I am enriched, I hope not unjustly, by the observations: thank you, very much. I do not quarrel with your analysis when it points out the essential abstract difference between a tort claim and a claim in unjust enrichment, of course. I have more trouble in finding the apt word for what the position of the recipient, who in most cases receives what he receives at the will of the claimant. I don’t think one can say he has no claim to receive, for that is true of any donee. What he has no claim to is to retain (laws may disagree on whether a demand is an essential part of the claimant’s cause of action), and in my obstinacy I still don’t see why a refusal to return is not (also) a wrongful act, and all the more so in systems which require a demand to complete the cause of action. My real objection, though, is that the practical effects are dismal. When there is only one dividing line to worry about, life for a litigant (and does anyone else matter?) is far easier than when there are two, especially if the second one is opaque. A claimant who has two ways of organising the facts and putting his claim, where one may emphasize the elements of a tort, the other unjust enrichment (in a case where the claimant waives, or disregards what may be a tort), what is he to do ? I suppose your answer may be that he has to concentrate and work out what his cause of action really is, and in answering that question he will need to look beyond the way his own system would conceptualise such claims); that of M Lehmann that he can always sue in the defendant’s domiciliary court. No doubt he should do the former and may do the latter; and neither would strikes me as demonstrating that the Regulation has become more useful to those who have to organise their litigation lives according to it.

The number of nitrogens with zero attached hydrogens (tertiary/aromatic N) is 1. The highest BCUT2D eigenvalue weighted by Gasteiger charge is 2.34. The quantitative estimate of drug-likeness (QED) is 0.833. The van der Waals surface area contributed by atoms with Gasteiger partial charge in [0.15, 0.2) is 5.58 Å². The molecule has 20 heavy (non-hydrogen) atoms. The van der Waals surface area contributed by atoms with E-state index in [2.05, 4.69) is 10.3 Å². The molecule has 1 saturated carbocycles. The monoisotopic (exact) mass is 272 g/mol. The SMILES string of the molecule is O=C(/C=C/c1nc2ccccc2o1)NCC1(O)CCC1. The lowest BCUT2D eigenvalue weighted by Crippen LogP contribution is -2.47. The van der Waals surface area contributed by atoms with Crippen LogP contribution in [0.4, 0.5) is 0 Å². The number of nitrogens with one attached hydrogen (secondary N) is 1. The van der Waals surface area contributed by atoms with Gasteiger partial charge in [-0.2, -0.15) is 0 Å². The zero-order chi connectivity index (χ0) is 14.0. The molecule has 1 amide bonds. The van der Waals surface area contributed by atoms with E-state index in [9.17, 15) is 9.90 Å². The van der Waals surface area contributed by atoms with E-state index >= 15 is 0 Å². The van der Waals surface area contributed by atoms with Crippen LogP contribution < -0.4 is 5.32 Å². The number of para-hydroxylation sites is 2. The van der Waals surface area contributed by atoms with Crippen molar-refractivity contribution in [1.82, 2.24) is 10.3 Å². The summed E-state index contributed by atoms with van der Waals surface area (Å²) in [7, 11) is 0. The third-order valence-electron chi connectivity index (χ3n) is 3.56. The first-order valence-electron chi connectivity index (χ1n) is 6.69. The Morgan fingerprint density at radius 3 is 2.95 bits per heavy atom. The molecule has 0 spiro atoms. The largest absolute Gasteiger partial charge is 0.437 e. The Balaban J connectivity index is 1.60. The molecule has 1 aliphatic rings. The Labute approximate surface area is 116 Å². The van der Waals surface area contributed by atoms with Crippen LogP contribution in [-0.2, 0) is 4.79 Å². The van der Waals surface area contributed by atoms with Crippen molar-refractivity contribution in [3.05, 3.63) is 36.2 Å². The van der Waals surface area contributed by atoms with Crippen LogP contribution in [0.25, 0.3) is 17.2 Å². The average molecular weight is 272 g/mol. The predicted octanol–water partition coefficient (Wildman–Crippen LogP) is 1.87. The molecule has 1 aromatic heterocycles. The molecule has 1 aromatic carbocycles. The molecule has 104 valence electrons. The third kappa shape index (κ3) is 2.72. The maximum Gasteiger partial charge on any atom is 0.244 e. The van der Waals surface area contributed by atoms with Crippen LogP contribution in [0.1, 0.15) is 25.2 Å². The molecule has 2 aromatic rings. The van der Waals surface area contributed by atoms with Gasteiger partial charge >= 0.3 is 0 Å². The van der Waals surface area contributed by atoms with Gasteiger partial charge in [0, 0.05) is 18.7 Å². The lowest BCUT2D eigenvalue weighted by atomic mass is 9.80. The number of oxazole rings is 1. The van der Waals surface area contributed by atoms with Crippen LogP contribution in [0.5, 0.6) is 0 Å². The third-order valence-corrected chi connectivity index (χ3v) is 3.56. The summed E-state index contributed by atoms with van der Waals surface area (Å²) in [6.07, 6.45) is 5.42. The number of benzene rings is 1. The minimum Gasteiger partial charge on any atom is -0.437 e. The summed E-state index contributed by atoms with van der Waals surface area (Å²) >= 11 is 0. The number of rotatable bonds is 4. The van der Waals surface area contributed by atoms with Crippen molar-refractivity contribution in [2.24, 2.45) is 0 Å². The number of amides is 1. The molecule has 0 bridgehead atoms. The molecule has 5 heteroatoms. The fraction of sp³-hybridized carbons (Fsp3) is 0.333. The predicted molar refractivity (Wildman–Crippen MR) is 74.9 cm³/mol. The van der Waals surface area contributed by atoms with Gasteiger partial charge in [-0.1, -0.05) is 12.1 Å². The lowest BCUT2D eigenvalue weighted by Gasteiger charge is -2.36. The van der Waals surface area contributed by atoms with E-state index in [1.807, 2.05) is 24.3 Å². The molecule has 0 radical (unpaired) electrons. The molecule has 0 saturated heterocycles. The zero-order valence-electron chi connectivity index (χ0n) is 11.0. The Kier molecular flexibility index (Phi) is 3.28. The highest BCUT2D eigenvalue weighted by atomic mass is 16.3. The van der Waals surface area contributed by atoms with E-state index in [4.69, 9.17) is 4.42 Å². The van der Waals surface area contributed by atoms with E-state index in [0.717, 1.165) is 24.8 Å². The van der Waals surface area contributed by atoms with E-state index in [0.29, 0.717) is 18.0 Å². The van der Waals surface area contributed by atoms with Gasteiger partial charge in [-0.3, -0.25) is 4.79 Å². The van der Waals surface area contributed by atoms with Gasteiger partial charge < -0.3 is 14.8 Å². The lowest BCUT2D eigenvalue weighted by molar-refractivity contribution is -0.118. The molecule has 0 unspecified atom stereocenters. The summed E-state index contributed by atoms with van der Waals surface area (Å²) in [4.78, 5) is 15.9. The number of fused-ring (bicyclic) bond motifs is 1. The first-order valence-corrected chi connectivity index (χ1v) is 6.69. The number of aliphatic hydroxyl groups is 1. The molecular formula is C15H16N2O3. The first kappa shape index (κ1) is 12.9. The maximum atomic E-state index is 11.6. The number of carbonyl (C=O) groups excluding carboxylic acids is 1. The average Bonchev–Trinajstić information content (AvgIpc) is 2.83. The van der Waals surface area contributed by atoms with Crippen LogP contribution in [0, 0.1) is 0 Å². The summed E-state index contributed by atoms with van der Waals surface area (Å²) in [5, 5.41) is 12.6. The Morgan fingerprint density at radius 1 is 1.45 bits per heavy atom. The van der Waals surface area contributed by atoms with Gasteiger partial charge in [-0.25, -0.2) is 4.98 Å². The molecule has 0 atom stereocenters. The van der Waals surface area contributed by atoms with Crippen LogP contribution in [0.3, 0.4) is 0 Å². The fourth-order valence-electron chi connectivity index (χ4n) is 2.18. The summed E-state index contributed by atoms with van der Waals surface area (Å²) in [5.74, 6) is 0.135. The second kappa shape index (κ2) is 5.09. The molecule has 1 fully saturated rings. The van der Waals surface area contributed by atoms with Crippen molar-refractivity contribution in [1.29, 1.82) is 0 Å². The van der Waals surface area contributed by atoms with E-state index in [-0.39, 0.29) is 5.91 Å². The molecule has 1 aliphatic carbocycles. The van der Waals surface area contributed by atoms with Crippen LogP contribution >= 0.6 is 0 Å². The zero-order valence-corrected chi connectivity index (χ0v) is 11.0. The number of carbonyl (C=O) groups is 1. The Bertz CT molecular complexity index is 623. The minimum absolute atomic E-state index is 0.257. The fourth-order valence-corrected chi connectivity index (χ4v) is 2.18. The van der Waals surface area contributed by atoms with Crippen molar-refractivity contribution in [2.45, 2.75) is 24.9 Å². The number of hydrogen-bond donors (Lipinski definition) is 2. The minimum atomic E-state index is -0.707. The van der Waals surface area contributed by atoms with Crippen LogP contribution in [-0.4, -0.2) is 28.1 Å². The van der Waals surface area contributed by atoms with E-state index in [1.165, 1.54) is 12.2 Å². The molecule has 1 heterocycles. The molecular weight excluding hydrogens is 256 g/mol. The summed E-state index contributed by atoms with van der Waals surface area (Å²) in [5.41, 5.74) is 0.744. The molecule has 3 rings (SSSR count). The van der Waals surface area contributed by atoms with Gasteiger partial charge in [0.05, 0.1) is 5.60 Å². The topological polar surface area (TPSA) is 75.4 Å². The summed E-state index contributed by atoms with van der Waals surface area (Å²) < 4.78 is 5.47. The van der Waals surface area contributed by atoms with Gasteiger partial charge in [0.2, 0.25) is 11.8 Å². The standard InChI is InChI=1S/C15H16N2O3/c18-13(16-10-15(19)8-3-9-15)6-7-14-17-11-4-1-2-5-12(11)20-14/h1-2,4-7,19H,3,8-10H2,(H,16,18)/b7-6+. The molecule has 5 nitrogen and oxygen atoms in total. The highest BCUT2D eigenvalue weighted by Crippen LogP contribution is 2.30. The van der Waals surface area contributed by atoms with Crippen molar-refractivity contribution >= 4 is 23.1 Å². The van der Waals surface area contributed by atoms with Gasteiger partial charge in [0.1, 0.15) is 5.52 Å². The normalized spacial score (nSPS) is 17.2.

3. Bernard Haftel

    Dear colleague, thank you for your reply. I quite agree with you on the practical argument. But it seems to me that the problem is actually deeper. The recurring difficulties with Article 7 seem difficult to overcome and I am increasingly convinced that it would probably be better to repeal it. However, as long as it exists, I still think it is difficult to characterise the unjust enrichment claim as tortious. I still think that the refusal to return a sum unduly received, on which you focus, is not the event giving rise to the action for unjust enrichment. The operative event is, in my view, the unjust enrichment itself, the payment without cause. Of course, one could say that the cause of action is the refusal to make restitution. Obviously, if there is spontaneous restitution, then there will be no action for unjust enrichment. But it seems to me that it is an illusion to present the refusal to make restitution as the cause of action for unjust enrichment. In the same way, if the author of a harmful act spontaneously compensates for the loss, he would not have a tort action. However, the cause of action is not the refusal to compensate spontaneously for the loss, but the harmful act which caused the loss. In the same way, one could say that the refusal to execute a contract, or to respect the obligations arising from marriage, or from company law, are harmful acts. In fact, anything can be presented as giving rise to a tort. And this is perhaps a tendency in common law. I seem to recall that consideration, and hence the modern contract, arose from the writ of trespass. But this seems to me to be a mere figment of the imagination. In civil law systems at least, it is indeed enrichment or payment without cause that is the basis of the action for enrichment. In this sense, in particular, enrichment is the starting point for the limitation period. And I don’t think, at list from a civil law perspective, that any donee receives a sum without cause. In French law, the cause would be the liberal intent, ie the will to reward. I don’t see how there could be no cause to retain a sum receive of there wasn’t first no cause to receive it. Thanks anyway for this interesting discussion.

Leave a Reply

This site uses Akismet to reduce spam. Learn how your comment data is processed.

%d bloggers like this: